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LIVING IN FRANCE

Property, food labels and French fashion secrets: 6 essential articles for life in France

To rent or to buy in France - we answer the eternal question in our weekly round-up of must-reads from The Local. Plus, French second-hand news, the difference between AOC food and AOP food, how to complain like a native, the best walking and cycling routes the country has to offer, and the real secrets of French style.

Property, food labels and French fashion secrets: 6 essential articles for life in France
A woman checks an estate agent's window in Paris. (Photo by MIGUEL MEDINA / AFP)

We begin with the eternal property question. After two years of steadily rising prices across France, the property market is starting to change. Some experts predict falls of up to 10 percent in some regions in 2023, though new-build prices continue to rise. So, we ask…

Is it better to buy or rent in France right now?

It’s good for the wallet and good for the planet. Second-hand products are cheaper than new, and – in extending the lifespan of a product – you’re helping the planet, too, by cutting down the number of products being thrown away.

In these economically and environmentally-straitened times, buying second-hand is well and truly in fashion in France. Here are some tips on where to look for a bargain.

Where are the best places for buying second-hand in France?

If you’re shopping in France it’s highly likely that you will see food and drinks that proudly declare their AOP or AOC status – but are these products actually better than the ones without a label? We have the lowdown.

What does the AOP/AOC label on French food and wine mean – and are these products better?

French people are often stereotyped as grumpy, and it does appear there is a national quirk that makes them fond of a good old moan. Former president François Hollande even went on TV to implore the French to complain less.

But, we say, embrace the stereotype – here are 12 phrases you need to know to mither like a French person…

12 phrases that will let you complain like the French

You may be planning your holiday – and France is a country that’s got you covered for outdoor activities, from Grand Randonees, to local walks and vélo routes – it’s full of them.

We’ve selected 13 walks and cycle routes, one from each region, ranging from the gentle and easy to the incredibly difficult. There’s even a donkey in one of them…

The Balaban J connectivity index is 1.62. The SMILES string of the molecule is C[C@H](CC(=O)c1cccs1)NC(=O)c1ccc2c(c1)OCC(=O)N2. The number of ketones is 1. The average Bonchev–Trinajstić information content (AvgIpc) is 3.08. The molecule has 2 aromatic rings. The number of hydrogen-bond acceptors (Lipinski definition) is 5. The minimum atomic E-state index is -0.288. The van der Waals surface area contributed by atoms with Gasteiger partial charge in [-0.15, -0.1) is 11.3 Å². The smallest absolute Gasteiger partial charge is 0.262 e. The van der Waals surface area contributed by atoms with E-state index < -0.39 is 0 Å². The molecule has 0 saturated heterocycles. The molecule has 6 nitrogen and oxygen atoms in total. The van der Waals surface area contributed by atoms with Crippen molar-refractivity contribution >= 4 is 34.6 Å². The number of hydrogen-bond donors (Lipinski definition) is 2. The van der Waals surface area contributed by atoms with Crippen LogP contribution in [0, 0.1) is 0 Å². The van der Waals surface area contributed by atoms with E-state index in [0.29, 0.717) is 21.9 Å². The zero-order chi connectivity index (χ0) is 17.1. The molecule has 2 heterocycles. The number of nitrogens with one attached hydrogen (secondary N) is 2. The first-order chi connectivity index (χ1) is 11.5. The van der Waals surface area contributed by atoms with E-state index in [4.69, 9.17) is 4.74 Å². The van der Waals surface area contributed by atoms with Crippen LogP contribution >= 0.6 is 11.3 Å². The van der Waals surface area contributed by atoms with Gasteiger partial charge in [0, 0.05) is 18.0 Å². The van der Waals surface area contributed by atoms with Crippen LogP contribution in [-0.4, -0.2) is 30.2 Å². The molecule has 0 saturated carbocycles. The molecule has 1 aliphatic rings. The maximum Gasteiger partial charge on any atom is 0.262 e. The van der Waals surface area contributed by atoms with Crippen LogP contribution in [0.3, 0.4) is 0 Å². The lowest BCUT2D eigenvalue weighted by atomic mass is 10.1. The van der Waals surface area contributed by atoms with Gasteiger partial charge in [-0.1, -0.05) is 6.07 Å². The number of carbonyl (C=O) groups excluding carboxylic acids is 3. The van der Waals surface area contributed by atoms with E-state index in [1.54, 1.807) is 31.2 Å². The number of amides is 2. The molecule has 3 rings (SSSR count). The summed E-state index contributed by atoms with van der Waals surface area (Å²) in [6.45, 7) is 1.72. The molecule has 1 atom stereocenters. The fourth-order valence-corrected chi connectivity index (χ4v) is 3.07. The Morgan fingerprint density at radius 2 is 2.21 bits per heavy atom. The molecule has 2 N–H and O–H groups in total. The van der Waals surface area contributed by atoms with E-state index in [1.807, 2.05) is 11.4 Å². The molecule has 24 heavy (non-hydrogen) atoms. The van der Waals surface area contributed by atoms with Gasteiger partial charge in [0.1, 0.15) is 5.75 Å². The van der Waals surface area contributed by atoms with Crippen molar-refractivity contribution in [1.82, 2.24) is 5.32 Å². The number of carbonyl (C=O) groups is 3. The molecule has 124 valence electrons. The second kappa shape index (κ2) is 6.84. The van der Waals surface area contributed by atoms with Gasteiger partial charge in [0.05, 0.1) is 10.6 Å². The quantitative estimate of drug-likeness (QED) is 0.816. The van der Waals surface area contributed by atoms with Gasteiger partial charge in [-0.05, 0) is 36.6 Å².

13 of France’s best hiking and cycling routes

The internet is teeming with hundreds of articles with tips for women on how to dress à la française. Not all of the advice out there is reliable – so, we asked a few in-the-actual-know people in the rarefied world of haute couture to separate the French fashion facts from the many, many fictions. 

How to dress like a French woman: Five tips to remember (and five to forget)

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DRIVING

Plans to create ‘car-share only’ lanes on French motorways

A consultation has begun on creating 'car-share only' lanes on certain French motorways, in order to encourage drivers to begin carpooling.

Plans to create 'car-share only' lanes on French motorways

Certain lanes on French motorways including the A1, A13 and both the interior and exterior ringroad in Paris could soon be reserved for buses, taxi and cars with more than one person inside.

The government consultation has been launched into plans for six roads in the Île de France region – the A1, A4, A13, A14, A86 and the Paris périphérique – after the 2024 Paris Olympics.

Sections of some of these roads (mainly the Paris périphérique) will be used during the Games as ‘voies olympiques’ (Olympic lanes) during the Games – reserved for athletes, media and others accredited by the Paris Olympic committee at peak times. They will be equipped with traffic cameras and extra signage for this purpose.

However, once the Games are over, Paris authorities have proposed not simply returning the lanes to normal, but instead reserving them for shared vehicles – buses, taxis and any car with two or more people inside.

It will not involve building new lanes, simply reserving certain lanes for shared vehicles. The proposal includes a 12km section of the A1 between Charles de Gaulle airport and the Stade de France and a 13km section of the A13 between Rocquencourt and the Saint-Cloud tunnel.

Paris City Hall has been involved in testing several different methods of ‘carpooling cameras’ that can show how many people are in a vehicle, but it is not yet clear how the shared-vehicle lanes would work.

The French government is trying to encourage car-sharing as a way to lower France’s energy consumption, offering €100 to anyone who signs up to a car-share platform.

You can have your say on the consultation here

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